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  • Gary Hemminger

    This is actually pretty funny. The person that wrote this article does exactly what he is claiming is the problem.

  • Gary Hemminger

    I think it is quite an important thing to know the political leanings of this author. If the author is a Republican then I could accept the thoughtfulness of this article. If the author is a Clinton supporting Democrat, then I believe this article is fundamentally flawed in that the author blatantly performs that same tribalism he is accusing Republicans (and to a smaller extent Democrats) of committing.

  • Anthony

    “In our time, the United States suffers every day of the week because there are now so many marginalized people among us who don’t understand the rules, who don’t think that rules of personal or civil conduct apply to them, who have no notion of self-control.” (Wall Street Journal – No Guardrails)

  • Andrew Allison

    Enough with the “manifest unfitness for office”! If a majority of the voters decide that he’s fit for office, he is, regardless of TAI’s elitist distaste. If you want a candidate who IS manifestly unfit for office, you have one in Hillary (

    • GS

      Correct. Besides, nobody is “fit”, and least of all obaa. Considering the responsibilities of that office and the magnitude of the information flow there, nobody human could “fit” into it – digesting all that info and then coming to a considered decision based on it would take many more hours than what could be squeezed into any working day.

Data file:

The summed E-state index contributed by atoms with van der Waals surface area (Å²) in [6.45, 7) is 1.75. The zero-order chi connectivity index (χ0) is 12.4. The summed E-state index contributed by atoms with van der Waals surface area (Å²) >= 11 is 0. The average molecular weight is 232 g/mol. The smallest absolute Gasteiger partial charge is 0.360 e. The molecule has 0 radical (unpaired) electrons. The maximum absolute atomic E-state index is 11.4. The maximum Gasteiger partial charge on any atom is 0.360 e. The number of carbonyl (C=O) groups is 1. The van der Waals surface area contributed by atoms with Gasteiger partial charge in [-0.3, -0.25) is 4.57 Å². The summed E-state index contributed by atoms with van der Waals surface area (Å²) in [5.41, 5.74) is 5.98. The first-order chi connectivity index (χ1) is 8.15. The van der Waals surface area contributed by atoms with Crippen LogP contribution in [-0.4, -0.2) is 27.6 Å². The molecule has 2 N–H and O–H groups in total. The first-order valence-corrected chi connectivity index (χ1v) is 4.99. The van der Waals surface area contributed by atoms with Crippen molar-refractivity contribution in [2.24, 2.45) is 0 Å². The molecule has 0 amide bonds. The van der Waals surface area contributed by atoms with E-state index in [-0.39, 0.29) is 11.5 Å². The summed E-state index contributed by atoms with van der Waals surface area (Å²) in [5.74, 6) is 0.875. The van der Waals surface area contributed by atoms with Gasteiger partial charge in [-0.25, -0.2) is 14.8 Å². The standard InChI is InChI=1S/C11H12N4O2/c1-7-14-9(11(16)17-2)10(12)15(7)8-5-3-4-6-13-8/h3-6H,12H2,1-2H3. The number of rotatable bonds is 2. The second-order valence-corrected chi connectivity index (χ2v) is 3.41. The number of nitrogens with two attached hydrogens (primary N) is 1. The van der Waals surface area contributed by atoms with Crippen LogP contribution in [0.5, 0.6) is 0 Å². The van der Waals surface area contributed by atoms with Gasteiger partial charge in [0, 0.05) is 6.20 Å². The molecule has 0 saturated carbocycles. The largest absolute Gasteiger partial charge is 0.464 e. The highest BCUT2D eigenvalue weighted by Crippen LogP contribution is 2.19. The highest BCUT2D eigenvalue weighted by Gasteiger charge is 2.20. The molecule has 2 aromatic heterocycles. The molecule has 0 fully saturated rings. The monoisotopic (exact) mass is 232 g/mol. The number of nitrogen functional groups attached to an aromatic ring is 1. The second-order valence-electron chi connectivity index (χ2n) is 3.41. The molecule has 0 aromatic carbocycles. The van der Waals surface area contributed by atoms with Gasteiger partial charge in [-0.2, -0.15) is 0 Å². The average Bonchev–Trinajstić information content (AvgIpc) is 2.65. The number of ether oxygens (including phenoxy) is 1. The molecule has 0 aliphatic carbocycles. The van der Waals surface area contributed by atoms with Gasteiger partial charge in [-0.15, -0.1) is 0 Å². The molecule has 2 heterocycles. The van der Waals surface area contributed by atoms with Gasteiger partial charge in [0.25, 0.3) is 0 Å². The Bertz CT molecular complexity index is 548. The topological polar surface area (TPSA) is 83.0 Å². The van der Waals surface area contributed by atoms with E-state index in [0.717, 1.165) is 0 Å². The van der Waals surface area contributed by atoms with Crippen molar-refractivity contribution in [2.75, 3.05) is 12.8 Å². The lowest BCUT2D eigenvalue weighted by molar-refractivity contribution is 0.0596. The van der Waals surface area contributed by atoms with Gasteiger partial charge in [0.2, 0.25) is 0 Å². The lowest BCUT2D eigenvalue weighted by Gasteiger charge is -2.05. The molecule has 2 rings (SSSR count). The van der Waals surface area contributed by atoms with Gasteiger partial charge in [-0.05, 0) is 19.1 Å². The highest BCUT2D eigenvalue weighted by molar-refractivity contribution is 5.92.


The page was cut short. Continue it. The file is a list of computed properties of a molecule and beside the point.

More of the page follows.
• Tom

        At which point, “fitness for office” means “accepts that the main role is delegation.”

        • GS

          No. Fitness for office becomes having the right gut instincts, because the incumbent will be forced to operate by them.

        • Jim__L

          Someone who is a better speechwriter than his speechwriters, a better campaign manager than his campaign managers, etc etc?

  • vepxistqaosani

    So, what we’ve learned here is that Democrats are far more likely to used the politically correct language endorsed and enforced by the Left.

    Who’da thunk it?

    • Jim__L

      While Republicans call things what they are… Or at least what they were until 15 minutes ago.

  • Angel Martin

    “manifest unfitness for office” vs “refreshing candor and speaking up for the ignored and ridiculed”

    A writer sets out to write a piece about how dueling vocabularies identify and divide the electorate, and contribute to poisonous political polarization.

    But while writing, he loses all sense of irony, and finishes the article in the first person.

    • Beauceron

      Yeah, well– sort of encapsulates one of the major problems with our media and academia into one.